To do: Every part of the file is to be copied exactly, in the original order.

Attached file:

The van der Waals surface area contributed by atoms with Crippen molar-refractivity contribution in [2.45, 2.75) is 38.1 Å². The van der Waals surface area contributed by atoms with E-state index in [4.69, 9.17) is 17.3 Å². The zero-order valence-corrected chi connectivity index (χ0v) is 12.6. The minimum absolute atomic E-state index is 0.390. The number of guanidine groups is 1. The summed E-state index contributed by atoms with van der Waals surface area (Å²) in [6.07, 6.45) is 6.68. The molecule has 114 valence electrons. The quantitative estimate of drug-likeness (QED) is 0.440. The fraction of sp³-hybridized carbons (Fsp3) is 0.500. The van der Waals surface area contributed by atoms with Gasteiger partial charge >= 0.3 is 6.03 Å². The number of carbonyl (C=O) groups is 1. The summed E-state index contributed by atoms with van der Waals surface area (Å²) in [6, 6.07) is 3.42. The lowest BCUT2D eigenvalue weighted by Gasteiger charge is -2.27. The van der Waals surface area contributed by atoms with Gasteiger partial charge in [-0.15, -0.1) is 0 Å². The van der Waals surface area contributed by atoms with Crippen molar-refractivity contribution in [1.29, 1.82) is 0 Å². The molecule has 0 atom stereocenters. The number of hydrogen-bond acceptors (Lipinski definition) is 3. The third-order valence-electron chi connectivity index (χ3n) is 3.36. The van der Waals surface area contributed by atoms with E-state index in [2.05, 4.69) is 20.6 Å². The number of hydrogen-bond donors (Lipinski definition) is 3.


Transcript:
The van der Waals surface area contributed by atoms with Crippen molar-refractivity contribution in [2.45, 2.75) is 38.1 Å². The van der Waals surface area contributed by atoms with E-state index in [4.69, 9.17) is 17.3 Å². The zero-order valence-corrected chi connectivity index (χ0v) is 12.6. The minimum absolute atomic E-state index is 0.390. The number of guanidine groups is 1. The summed E-state index contributed by atoms with van der Waals surface area (Å²) in [6.07, 6.45) is 6.68. The molecule has 114 valence electrons. The quantitative estimate of drug-likeness (QED) is 0.440. The fraction of sp³-hybridized carbons (Fsp3) is 0.500. The van der Waals surface area contributed by atoms with Gasteiger partial charge >= 0.3 is 6.03 Å². The number of carbonyl (C=O) groups is 1. The summed E-state index contributed by atoms with van der Waals surface area (Å²) in [6, 6.07) is 3.42. The lowest BCUT2D eigenvalue weighted by Gasteiger charge is -2.27. The van der Waals surface area contributed by atoms with Gasteiger partial charge in [-0.15, -0.1) is 0 Å². The van der Waals surface area contributed by atoms with Crippen molar-refractivity contribution in [1.29, 1.82) is 0 Å². The molecule has 0 atom stereocenters. The number of hydrogen-bond acceptors (Lipinski definition) is 3. The third-order valence-electron chi connectivity index (χ3n) is 3.36. The van der Waals surface area contributed by atoms with E-state index in [2.05, 4.69) is 20.6 Å². The number of hydrogen-bond donors (Lipinski definition) is 3.